Serving the people or producers?

  • Letters
  • Sunday, 20 Jun 2004


Much is usually expected, and assumed, of science, technology and the people who use their results. But who is being servedby whom, how well and to what purpose? 

SCIENCE and technology often come in the same phrase, whether in casual conversation, in notional concepts or in policy departments. What links them is vital, but what distinguishes them is critical. 

Science is essentially a method of inquiry and investigation to arrive at universal and empirical truths. Technology is scientific discovery applied in specific ways to achieve certain desired ends. 

The scientific quest is often a wondrous journey of uncovering as much as discovering, relying on logic and reason in its universality to establish what is possible. But where the link with technology is corrupted by vanity or greed, the resulting technology can be dangerous and anti-social. 

Technology can produce nuclear weapons that no virtuous person wants but many cynical countries desire, or it can produce medical advances to benefit all of humanity. The technology that nations conscientiously aspire to attain is meant to improve people’s lives, but there is no guarantee that it would be free of technical ills. 

The celebrated physicist Albert Einstein is known to have lamented that nuclear weapons changed everything except people’s attitude, which remains backward and un-enlightened. He said that if he had known, he would have been a watchmaker instead. 

One facet of the link between science and technology is economic: how to assess multiple technological ends with limited technical resources. Given a lump sum of scientific knowledge, this “economic” attitude determines the kind of technology that results.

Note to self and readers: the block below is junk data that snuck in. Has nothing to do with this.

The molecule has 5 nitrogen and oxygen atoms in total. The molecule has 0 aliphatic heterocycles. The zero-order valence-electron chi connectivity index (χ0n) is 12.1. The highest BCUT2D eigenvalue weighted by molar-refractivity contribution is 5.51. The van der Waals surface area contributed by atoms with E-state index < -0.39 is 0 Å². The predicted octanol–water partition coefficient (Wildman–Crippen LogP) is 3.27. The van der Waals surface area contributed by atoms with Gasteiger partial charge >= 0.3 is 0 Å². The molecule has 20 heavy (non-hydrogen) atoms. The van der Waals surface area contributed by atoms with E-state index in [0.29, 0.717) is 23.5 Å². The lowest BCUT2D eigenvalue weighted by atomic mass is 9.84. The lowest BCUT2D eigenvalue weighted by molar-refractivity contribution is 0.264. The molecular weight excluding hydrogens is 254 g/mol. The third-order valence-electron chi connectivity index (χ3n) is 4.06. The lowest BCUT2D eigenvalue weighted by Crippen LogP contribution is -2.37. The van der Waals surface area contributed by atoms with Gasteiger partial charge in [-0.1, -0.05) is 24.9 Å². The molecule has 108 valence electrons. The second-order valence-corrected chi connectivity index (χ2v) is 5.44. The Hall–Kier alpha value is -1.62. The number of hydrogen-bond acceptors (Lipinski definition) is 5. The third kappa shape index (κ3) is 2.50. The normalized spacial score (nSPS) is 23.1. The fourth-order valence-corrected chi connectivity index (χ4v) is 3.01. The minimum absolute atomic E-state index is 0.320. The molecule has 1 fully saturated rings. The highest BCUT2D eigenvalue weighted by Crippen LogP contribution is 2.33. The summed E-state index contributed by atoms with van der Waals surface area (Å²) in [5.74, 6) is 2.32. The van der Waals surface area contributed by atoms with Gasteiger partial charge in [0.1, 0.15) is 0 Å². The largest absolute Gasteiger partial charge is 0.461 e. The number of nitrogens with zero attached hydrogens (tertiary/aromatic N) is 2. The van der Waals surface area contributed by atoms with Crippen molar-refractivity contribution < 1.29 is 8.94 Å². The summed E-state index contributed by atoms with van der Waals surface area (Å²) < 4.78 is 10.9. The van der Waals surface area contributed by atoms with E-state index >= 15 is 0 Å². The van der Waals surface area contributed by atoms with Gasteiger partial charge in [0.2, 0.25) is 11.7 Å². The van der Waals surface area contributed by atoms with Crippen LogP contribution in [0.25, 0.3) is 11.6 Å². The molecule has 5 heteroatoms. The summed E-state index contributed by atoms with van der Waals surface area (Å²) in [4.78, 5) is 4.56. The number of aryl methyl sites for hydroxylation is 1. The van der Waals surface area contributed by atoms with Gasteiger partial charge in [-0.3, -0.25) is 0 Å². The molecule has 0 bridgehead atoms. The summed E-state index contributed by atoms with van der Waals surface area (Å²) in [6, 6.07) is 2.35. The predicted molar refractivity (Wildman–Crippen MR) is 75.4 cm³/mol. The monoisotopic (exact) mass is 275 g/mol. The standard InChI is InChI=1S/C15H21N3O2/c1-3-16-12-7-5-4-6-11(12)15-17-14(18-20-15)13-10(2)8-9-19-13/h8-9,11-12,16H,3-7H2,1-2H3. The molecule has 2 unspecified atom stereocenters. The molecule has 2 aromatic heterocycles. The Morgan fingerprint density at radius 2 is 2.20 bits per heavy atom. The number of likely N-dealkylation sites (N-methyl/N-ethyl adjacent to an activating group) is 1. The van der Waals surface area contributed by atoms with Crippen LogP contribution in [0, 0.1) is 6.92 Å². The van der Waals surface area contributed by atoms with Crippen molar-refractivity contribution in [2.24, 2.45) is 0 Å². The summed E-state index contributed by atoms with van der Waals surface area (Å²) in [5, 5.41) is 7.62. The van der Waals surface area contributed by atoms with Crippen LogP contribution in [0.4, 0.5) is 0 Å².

Innovative thinkers who have incorporated economic and technological streams in their humanistic work include the late E.F. (“Fritz”) Schumacher, Prof Leopold Kohr and Sir Herbert Read.  

Their surviving contemporaries include the pioneering agriculturalist John Seymour and the economist John Papworth. 

Enduring themes centre on sustainable development as opposed to mindless waste, and renewable energy sources instead of fossil fuel combustion. Far from being armchair critics or academic pontificators, these individuals have practised what they preached. 

Schumacher is not only the best-known humanist among economists but was also head of Britain’s National Coal Board. The Schumacher Society was founded in Bristol in 1978, after the economist had founded the Intermediate Technology Development Group charity, which later launched its Schumacher Centre for Technology and Development. 

Seymour has lived and worked on his own smallholding for decades, besides conducting classes and writing numerous books. Papworth, a veteran journalist and author, has worked for years on agriculture in Zambia where he also served as personal assistant to then-president Dr Kenneth Kaunda, his friend and fellow alumnus at the London School of Economics. 

Central to their concerns is monstrous waste that proceeds at all levels, especially among those least able to afford it. Developing countries in particular are often seduced by the prestige value of unnecessary, costly or dangerous technology they do not need. 

Amory Lovins, a younger kindred spirit and doyen of the 1970s environmental movement, once related the story of how authorities in India purchased expensive technology that remained idle, because there were not enough technicians trained to operate it. 

But developed countries are no better either. Lovins remembered how a US government agency had designed a door consisting of more than 1,000 parts, but the bureaucracy eventually managed to whittle it down to something more manageable.